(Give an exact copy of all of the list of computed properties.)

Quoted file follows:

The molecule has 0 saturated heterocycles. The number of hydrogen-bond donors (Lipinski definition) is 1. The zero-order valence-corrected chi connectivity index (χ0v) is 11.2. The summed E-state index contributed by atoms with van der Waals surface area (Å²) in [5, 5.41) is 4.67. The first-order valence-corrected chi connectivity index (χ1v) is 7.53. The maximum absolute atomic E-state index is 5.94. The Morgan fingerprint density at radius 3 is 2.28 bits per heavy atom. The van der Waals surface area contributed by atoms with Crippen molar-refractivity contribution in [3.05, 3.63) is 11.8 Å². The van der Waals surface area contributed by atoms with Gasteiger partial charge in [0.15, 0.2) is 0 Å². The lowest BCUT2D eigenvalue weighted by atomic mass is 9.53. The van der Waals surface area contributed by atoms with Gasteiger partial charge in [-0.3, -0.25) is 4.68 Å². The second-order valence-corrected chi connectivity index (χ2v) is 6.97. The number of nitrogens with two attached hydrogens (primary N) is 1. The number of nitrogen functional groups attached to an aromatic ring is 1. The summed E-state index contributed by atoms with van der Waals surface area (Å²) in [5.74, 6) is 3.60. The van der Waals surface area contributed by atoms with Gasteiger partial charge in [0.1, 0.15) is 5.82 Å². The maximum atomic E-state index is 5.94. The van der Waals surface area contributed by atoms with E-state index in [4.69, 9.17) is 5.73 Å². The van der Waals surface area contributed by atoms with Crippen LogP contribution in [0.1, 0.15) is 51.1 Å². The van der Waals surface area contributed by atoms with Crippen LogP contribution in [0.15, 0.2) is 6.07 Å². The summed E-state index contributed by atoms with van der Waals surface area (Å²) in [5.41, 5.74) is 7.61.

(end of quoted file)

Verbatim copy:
The molecule has 0 saturated heterocycles. The number of hydrogen-bond donors (Lipinski definition) is 1. The zero-order valence-corrected chi connectivity index (χ0v) is 11.2. The summed E-state index contributed by atoms with van der Waals surface area (Å²) in [5, 5.41) is 4.67. The first-order valence-corrected chi connectivity index (χ1v) is 7.53. The maximum absolute atomic E-state index is 5.94. The Morgan fingerprint density at radius 3 is 2.28 bits per heavy atom. The van der Waals surface area contributed by atoms with Crippen molar-refractivity contribution in [3.05, 3.63) is 11.8 Å². The van der Waals surface area contributed by atoms with Gasteiger partial charge in [0.15, 0.2) is 0 Å². The lowest BCUT2D eigenvalue weighted by atomic mass is 9.53. The van der Waals surface area contributed by atoms with Gasteiger partial charge in [-0.3, -0.25) is 4.68 Å². The second-order valence-corrected chi connectivity index (χ2v) is 6.97. The number of nitrogens with two attached hydrogens (primary N) is 1. The number of nitrogen functional groups attached to an aromatic ring is 1. The summed E-state index contributed by atoms with van der Waals surface area (Å²) in [5.74, 6) is 3.60. The van der Waals surface area contributed by atoms with Gasteiger partial charge in [0.1, 0.15) is 5.82 Å². The maximum atomic E-state index is 5.94. The van der Waals surface area contributed by atoms with E-state index in [4.69, 9.17) is 5.73 Å². The van der Waals surface area contributed by atoms with Crippen LogP contribution in [0.1, 0.15) is 51.1 Å². The van der Waals surface area contributed by atoms with Crippen LogP contribution in [0.15, 0.2) is 6.07 Å². The summed E-state index contributed by atoms with van der Waals surface area (Å²) in [5.41, 5.74) is 7.61.